Key provisions of Survivors’ Access to Supportive Care Act (SASCA)—first introduced by Sen. Murray in 2016—included in reauthorization of the Violence Against Women Act (VAWA)
Senator Murray: “The story Leah bravely shared with me years ago when we started this fight was all too common across our country …. I was appalled when I heard about this and determined to fix it, because treating survivors of sexual assault and ensuring they can seek justice should be a priority in our health system, not an afterthought.”
***WATCH: PRESS CONFERENCE WITH SENATOR MURRAY, REP. JAYAPAL, LEAH GRIFFIN***
(Washington, D.C.) – Today, U.S. Senator Patty Murray (D-WA), Chair of the Senate Health, Education, Labor, and Pensions (HELP) Committee, and Congresswoman Pramila Jayapal (D-WA-07) joined Leah Griffin, a Washington state constituent and survivor advocate, to highlight how key provisions of the Survivors’ Access to Supportive Care Act (SASCA) signed into law this week as part of the Violence Against Women Act (VAWA) will help survivors across the country get the sexual assault forensic examinations they need—and pursue justice.
Senator Murray first introduced SASCA in 2016 after Griffin shared her personal story of surviving a sexual assault and then getting turned away from a hospital when it was unable to administer a rape kit—which contributed to prosecutors’ decision to not file criminal charges.
“The story Leah bravely shared with me years ago when we started this fight was all too common across our country: survivors go to the hospital to get care, they’re turned away because there’s no one trained or there’s not enough capacity, and they’re not only denied care during a deeply traumatic experience but lose the ability to seek justice,” said Senator Murray. “I was appalled when I heard about this and determined to fix it, because treating survivors of sexual assault and ensuring they can seek justice should be a priority in our health system, not an afterthought. I’m so grateful to Leah for making sure she, and so many survivors, were heard in the bill President Biden is signing into law this week, and I’ll never stop fighting to make sure the people of Washington state have a voice in the other Washington.”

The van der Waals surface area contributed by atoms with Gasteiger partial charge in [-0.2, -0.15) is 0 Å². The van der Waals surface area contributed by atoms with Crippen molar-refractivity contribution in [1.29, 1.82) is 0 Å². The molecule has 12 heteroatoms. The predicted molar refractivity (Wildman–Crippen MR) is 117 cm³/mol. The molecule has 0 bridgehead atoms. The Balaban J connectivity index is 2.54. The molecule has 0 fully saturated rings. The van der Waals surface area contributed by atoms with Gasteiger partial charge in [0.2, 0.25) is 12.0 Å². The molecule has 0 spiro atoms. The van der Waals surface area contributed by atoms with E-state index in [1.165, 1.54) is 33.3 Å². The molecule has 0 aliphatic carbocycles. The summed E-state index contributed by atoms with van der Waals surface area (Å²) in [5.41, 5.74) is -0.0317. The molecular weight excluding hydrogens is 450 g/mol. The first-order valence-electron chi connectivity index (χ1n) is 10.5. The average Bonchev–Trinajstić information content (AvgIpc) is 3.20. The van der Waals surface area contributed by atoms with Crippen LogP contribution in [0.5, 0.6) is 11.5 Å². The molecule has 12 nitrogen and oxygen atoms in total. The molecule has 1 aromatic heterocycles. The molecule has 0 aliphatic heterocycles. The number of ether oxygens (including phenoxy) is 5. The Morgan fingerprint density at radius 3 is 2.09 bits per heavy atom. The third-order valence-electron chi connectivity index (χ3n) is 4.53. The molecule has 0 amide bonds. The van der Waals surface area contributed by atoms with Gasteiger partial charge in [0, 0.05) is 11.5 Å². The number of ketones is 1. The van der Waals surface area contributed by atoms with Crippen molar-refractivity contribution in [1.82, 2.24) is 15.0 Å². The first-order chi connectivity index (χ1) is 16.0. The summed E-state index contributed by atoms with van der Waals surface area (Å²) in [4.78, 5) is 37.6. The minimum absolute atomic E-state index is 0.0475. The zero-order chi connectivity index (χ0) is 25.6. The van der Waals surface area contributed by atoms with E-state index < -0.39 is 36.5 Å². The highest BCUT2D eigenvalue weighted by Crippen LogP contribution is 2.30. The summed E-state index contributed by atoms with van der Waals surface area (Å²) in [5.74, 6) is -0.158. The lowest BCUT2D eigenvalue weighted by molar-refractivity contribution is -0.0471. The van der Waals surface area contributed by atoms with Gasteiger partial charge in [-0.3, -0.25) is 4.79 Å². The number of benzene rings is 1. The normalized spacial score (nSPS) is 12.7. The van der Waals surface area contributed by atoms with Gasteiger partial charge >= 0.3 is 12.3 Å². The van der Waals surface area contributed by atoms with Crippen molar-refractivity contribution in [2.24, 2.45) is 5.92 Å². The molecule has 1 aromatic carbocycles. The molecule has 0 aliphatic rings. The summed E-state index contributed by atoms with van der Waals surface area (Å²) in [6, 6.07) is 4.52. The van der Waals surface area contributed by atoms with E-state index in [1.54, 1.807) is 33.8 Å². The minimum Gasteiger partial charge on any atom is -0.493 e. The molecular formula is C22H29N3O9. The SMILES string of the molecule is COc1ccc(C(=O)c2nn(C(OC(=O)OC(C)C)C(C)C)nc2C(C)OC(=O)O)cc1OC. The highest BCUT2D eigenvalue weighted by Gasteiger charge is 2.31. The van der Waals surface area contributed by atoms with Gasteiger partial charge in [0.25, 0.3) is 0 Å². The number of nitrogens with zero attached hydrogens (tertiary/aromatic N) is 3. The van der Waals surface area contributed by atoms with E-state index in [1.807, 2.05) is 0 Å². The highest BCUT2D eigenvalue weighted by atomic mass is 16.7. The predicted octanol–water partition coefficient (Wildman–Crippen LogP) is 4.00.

“This bill was inspired by Leah Griffin, who bravely shared her struggle to get access to the health care services she needed, and will benefit countless survivors during an extremely difficult and vulnerable moment in their lives. We are so incredibly thankful to Leah for being willing to share such a personal story and for putting a national spotlight on an issue that impacts so many across this country. Her work highlighted an unacceptable gap in our medical resources and care, one that existed even before the pandemic exacerbated the need for supportive health services,” said Congresswoman Jayapal. “Leah’s story has been invaluable in addressing the ability to get justice and care for survivors. I’m so grateful for the hard work of Senator Murray and the years of advocacy from activists like Leah. SASCA will increase access to resources while finally establishing national standards of care. I could not be more thrilled that we were able to get this across the finish line.”
“I’m so grateful that Senator Murray and Representative Jayapal listened to my story, took action, and stood by me for years as we worked hard for survivors,” said Griffin. “It’s such a relief to know that we have passed a bill that will prevent suffering, and provide care for survivors all over the country.”
During the event, Senator Murray, Congresswoman Jayapal, and Griffin recounted the more than seven years of hard work that culminated in the passage of SASCA’s core provisions—which will help develop national standards of care for survivors of sexual assault, strengthen the sexual assault examiner workforce, and expand access to sexual assault forensic examination services.